29 S.W. 988 (Mo. 1895), Junior v. Missouri Electric Light & Power Co.
|Citation:||29 S.W. 988, 127 Mo. 79|
|Opinion Judge:||Gantt, P. J.|
|Party Name:||Junior, Appellant, v. Missouri Electric Light and Power Company|
|Attorney:||Harvey & Hill for appellant. Pollard & Werner for respondent.|
|Judge Panel:||Gantt, P. J. Sherwood and Burgess, JJ., concur. Finding no error we affirm the judgment. Sherwood and Burgess, JJ., concur.|
|Case Date:||March 05, 1895|
|Court:||Supreme Court of Missouri|
Appeal from St. Louis City Circuit Court. -- Hon. John A. Harrison, Judge.
(1) It was the duty of defendants who knew of the danger to which the deceased was exposed to warn him of the same. Wilkins v. Railroad, 101 Mo. 106; Hurt v. Railroad, 94 Mo. 255. (2) The court erred in withholding the case from the jury because the proof was not conclusive that deceased knew of the danger to which he was exposed or that he would have seen the same even if he had looked in the proper direction. Lynch v. Railroad, 112 Mo. 433; see, also, 106 Mo. 423; 108 Mo. 480. Again, it was error to hold the deceased guilty of contributory negligence on the ground that the wires were equally exposed to both.
(1) The abstract required by the rule of this court is intended to stand as a substitute for, and in lieu of, the record, and the latter will not be examined, but the abstract will be relied upon, and the cause decided upon it. Craig v. Scudder, 98 Mo. 664. (2) Where the facts being admitted are not sufficient, together with the inferences which a jury might legally draw therefrom, to support a verdict, on motion, instruction to the jury to find for the defendant is proper. There is no evidence to show that appellant was entitled to recover; there is no evidence tending to show negligence on the part of respondent, and the evidence does show such contributory negligence on the part of deceased as bars a recovery for his death. (3) Deceased was guilty of contributory negligence. Flood v. Tel. Co., 131 N.Y. 603.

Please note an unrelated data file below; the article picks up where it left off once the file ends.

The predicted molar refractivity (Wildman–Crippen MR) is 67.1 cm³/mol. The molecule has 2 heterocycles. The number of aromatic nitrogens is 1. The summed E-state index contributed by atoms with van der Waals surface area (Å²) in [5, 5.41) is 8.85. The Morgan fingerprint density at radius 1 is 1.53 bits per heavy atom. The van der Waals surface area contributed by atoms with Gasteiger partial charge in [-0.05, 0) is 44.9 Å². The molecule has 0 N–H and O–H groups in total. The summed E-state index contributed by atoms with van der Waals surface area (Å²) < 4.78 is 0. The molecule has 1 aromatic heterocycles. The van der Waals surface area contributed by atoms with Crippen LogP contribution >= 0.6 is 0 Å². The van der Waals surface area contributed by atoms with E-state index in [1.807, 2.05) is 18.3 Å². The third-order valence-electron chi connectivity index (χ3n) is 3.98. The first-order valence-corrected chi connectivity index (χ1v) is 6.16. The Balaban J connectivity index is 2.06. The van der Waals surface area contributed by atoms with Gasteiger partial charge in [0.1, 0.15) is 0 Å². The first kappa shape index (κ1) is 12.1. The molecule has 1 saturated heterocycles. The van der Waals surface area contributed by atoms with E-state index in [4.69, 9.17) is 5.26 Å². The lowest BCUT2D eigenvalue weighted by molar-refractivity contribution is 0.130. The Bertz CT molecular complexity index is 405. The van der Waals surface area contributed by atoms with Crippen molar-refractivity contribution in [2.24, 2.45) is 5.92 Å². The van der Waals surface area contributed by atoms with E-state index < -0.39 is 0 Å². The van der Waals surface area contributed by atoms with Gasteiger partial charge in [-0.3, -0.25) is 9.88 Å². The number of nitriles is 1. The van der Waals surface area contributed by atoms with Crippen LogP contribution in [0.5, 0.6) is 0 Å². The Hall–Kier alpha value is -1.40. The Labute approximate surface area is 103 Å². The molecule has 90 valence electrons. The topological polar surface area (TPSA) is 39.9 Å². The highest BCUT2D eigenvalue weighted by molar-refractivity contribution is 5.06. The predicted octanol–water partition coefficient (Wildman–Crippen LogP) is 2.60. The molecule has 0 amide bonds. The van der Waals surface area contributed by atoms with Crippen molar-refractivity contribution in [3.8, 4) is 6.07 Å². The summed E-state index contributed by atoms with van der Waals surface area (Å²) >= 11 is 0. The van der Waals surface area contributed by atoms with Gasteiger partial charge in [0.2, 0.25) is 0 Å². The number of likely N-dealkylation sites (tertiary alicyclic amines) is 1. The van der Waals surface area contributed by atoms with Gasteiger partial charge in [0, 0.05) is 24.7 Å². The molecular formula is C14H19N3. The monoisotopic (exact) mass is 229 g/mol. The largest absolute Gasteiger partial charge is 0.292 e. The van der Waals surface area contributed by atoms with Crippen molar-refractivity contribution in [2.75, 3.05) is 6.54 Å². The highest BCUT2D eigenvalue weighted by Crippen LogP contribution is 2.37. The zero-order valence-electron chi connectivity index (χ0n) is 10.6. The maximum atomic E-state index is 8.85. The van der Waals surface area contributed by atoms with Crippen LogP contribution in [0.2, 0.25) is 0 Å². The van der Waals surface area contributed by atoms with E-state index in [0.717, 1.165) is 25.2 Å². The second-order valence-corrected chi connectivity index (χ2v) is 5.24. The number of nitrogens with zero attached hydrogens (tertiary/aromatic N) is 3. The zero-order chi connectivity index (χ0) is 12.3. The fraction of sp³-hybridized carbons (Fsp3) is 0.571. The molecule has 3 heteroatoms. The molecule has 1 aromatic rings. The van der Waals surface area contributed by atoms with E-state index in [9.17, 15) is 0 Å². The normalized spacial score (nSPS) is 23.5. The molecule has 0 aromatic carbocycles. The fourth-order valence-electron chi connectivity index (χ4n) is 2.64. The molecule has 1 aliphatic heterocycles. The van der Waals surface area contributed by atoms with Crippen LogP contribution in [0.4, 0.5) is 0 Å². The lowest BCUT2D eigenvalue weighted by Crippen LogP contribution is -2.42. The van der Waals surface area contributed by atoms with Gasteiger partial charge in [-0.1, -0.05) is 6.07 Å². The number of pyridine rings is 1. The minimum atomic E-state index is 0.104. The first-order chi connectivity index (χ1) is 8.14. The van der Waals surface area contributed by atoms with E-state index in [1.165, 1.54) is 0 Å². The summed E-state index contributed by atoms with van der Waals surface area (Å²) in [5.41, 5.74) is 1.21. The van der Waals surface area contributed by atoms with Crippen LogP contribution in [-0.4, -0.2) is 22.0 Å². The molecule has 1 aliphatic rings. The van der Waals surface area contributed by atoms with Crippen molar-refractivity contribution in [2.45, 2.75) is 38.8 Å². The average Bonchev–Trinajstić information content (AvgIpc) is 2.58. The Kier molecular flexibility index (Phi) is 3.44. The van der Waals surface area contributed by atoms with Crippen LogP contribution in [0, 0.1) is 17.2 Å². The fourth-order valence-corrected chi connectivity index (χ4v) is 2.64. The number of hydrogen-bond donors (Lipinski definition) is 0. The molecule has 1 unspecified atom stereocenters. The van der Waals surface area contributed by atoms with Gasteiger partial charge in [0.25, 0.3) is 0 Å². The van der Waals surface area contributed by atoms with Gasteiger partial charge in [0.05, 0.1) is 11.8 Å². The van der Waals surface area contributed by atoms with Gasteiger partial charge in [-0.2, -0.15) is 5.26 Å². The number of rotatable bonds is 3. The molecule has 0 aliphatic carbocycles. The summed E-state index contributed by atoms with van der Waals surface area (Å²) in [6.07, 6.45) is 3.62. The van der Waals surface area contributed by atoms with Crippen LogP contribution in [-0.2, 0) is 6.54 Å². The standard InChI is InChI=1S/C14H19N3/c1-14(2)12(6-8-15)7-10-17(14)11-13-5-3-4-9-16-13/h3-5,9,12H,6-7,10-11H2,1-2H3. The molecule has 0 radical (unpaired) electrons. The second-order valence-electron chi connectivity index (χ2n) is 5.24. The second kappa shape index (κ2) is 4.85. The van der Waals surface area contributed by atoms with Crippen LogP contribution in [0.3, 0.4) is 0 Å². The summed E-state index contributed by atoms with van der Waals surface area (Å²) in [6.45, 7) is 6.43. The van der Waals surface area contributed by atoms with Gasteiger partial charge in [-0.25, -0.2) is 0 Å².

[127 Mo. 80]
This is an action for personal damages, by the widow of Alfred Junior, alleged to have been caused by the defendant's negligence in leaving its electric wires defectively and insufficiently insulated and covered, whereby her husband, who was a lineman in the employment of defendant, came in contact with said wires on the first day of December, 1890, while in the discharge of his duties as lineman, and was killed.
The answer was a general denial, plea of contributory negligence on the part of deceased in the careless handling of the wires and his neglect to wear the rubber gloves furnished him by defendant, the same being perfect nonconductors of electricity, and that it was the duty of deceased as a lineman to observe and know the condition of the...
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